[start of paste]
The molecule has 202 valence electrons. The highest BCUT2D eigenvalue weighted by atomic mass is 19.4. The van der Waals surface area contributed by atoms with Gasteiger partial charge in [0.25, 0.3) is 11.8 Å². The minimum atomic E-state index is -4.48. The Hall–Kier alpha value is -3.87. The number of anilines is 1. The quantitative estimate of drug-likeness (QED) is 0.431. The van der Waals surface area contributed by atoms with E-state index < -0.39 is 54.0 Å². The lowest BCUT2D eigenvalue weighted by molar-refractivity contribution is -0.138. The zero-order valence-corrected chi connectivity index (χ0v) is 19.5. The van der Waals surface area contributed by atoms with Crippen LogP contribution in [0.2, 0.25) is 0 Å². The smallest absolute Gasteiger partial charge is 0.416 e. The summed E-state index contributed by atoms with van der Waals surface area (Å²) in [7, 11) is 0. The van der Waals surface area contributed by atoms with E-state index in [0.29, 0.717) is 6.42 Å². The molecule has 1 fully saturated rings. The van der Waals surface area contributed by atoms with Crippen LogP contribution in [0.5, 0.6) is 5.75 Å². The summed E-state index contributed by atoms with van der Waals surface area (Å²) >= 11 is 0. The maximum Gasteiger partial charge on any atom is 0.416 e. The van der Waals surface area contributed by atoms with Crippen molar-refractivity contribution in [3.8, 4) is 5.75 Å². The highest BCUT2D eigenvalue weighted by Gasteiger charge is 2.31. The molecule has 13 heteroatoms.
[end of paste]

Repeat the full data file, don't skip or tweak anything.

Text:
The molecule has 202 valence electrons. The highest BCUT2D eigenvalue weighted by atomic mass is 19.4. The van der Waals surface area contributed by atoms with Gasteiger partial charge in [0.25, 0.3) is 11.8 Å². The minimum atomic E-state index is -4.48. The Hall–Kier alpha value is -3.87. The number of anilines is 1. The quantitative estimate of drug-likeness (QED) is 0.431. The van der Waals surface area contributed by atoms with E-state index < -0.39 is 54.0 Å². The lowest BCUT2D eigenvalue weighted by molar-refractivity contribution is -0.138. The zero-order valence-corrected chi connectivity index (χ0v) is 19.5. The van der Waals surface area contributed by atoms with Crippen LogP contribution in [0.2, 0.25) is 0 Å². The smallest absolute Gasteiger partial charge is 0.416 e. The summed E-state index contributed by atoms with van der Waals surface area (Å²) in [7, 11) is 0. The van der Waals surface area contributed by atoms with E-state index in [0.29, 0.717) is 6.42 Å². The molecule has 1 fully saturated rings. The van der Waals surface area contributed by atoms with Crippen LogP contribution in [0.5, 0.6) is 5.75 Å². The summed E-state index contributed by atoms with van der Waals surface area (Å²) >= 11 is 0. The maximum Gasteiger partial charge on any atom is 0.416 e. The van der Waals surface area contributed by atoms with Crippen molar-refractivity contribution in [3.8, 4) is 5.75 Å². The highest BCUT2D eigenvalue weighted by Gasteiger charge is 2.31. The molecule has 13 heteroatoms.